Today I’d like to introduce Karen Richardson. This is the latest in my occasional features in which authors tell us about their books, their writing lives, and anything else they wish to share.
Karen has always observed the world as a running narrative, and encounters with others as fodder for a story. Over the years her desire to put words to paper to tell a story has never wavered. While in school, she wrote for the school newspaper and yearbook. She has had several magazine articles published. She has a strong faith, and believes in life-long learning.
Where did you get your idea?
When I share with friends that my novel, Curtains for Maggie, was published this year, many times they ask where I got the idea. For me, story ideas are the easiest part of being a writer. The difficult part is plotting, writing in deep point of view, and character development.
The idea for Curtains for Maggie came from an everyday occurrence. As a working mom, I would drop my son off at school every morning on my way to the office. My job required me to dress in suits, hose, and heels. The commute was about 30 minutes to my office. Plenty of time to think.
Often as I exited the school parking lot, I saw three women standing by their cars, chatting. Most of the time they were wearing workout clothes. As I drove past, I wondered what they were talking about. Who were these three women? Did they work part time? Were they married, single, divorced, or widowed? I knew that each had at least one child in elementary school. My thirty-minute commute became time to think about their stories.
From there my story took off. I decided they were probably talking about life, kids, and family. What were their challenges? The idea of getting lost in their roles as mothers and wives came to me. So, the theme became rediscovery. A loss of something personal that the protagonist would share with her girlfriends. When I asked a few of my friends about the theme, they were emphatic that they did struggle with losing their own identity to the roles they loved but sometimes wished didn’t dominate their lives.
The characters and storyline for Curtains for Maggie came to life. I drew on my own experiences as a wife, a mother, and then a single parent. I do believe that God doesn’t waste our talent or the storms we go through. Through the storms, we grow closer to Him, our faith is enriched, and our ability to empathize with others is expanded. For me, the storms do all this along with the development of great characters and storylines.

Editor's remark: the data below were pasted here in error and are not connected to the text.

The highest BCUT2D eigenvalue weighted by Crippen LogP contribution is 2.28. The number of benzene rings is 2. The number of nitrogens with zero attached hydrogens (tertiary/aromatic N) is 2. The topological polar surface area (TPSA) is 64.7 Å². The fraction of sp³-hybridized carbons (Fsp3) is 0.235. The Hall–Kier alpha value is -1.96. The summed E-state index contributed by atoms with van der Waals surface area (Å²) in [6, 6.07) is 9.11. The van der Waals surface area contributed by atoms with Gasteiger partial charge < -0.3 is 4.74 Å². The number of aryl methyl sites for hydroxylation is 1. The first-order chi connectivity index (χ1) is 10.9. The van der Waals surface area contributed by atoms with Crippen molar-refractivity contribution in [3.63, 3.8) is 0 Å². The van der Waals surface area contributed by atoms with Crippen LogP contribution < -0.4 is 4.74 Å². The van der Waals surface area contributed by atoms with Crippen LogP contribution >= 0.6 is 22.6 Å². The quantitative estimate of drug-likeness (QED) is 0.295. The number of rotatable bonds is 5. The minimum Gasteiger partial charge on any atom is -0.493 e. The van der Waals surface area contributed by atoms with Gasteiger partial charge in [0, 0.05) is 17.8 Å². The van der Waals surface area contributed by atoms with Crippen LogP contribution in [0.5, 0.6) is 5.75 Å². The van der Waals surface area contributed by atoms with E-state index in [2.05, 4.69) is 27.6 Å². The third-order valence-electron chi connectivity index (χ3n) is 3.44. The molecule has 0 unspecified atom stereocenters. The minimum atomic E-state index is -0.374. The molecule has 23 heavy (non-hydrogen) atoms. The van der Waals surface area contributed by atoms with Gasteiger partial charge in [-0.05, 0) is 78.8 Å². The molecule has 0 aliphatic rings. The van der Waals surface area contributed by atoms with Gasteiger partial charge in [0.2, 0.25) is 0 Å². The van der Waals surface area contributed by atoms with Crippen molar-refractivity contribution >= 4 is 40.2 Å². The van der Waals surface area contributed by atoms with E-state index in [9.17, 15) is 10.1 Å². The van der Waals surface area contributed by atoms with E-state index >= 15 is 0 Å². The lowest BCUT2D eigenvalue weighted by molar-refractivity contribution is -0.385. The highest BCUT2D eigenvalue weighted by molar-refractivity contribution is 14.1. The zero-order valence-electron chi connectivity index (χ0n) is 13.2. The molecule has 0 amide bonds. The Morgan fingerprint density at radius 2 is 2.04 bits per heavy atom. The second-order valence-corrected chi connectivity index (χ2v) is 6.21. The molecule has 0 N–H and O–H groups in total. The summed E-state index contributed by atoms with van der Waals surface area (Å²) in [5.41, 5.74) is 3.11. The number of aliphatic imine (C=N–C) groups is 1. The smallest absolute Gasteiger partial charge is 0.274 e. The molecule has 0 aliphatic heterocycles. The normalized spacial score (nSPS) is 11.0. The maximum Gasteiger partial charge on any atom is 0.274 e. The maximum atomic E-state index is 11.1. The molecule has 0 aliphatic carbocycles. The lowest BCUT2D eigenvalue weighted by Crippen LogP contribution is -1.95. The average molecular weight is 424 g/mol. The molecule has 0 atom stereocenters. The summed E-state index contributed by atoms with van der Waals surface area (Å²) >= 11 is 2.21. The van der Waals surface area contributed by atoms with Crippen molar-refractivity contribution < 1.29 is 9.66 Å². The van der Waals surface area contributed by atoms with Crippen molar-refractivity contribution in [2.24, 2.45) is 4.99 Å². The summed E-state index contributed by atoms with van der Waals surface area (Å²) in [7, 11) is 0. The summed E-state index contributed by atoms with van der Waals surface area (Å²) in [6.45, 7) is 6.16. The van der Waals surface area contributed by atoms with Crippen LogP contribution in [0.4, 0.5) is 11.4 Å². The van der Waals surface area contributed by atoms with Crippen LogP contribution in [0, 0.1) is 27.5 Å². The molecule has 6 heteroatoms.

About Curtains for Maggie
Maggie Nelson lost her identity. Nora St. Claire lost her husband. And Jen Stephens lost her job—sort of. The three friends from college, now in their forties, rediscover a special part of themselves that time and relationships have stolen.
Maggie revisits a passion from her past – acting. With this, her family begins a season of their orderly, planned, and scheduled lives becoming not so orderly. How can Maggie regain her identity without losing her husband?
Nora is an interior designer whose husband was killed in the line of duty. After years of mourning, she is ready to rebuild her life. Her career launches when she wins a difficult client for the firm. And in her social life, she finds herself volunteering alongside a man who sparks her interest. Work, friends, dating—what will the design of her new life be?
Jen is a free-spirited personal trainer who never expected to find herself as an assistant manager at the gym. The role is a stretch, but it includes all the components of healthy living that she believes in. The transition has a few twists and turns. Jen navigates well with the full support of her husband, and her two friends. And yet … is it the best fit for Jen?
Their path is a messy one, but isn’t that true about life? Along the way, each woman discovers that she is more precious than rubies. Even in her imperfection.
Curtains for Maggie is available on Amazon.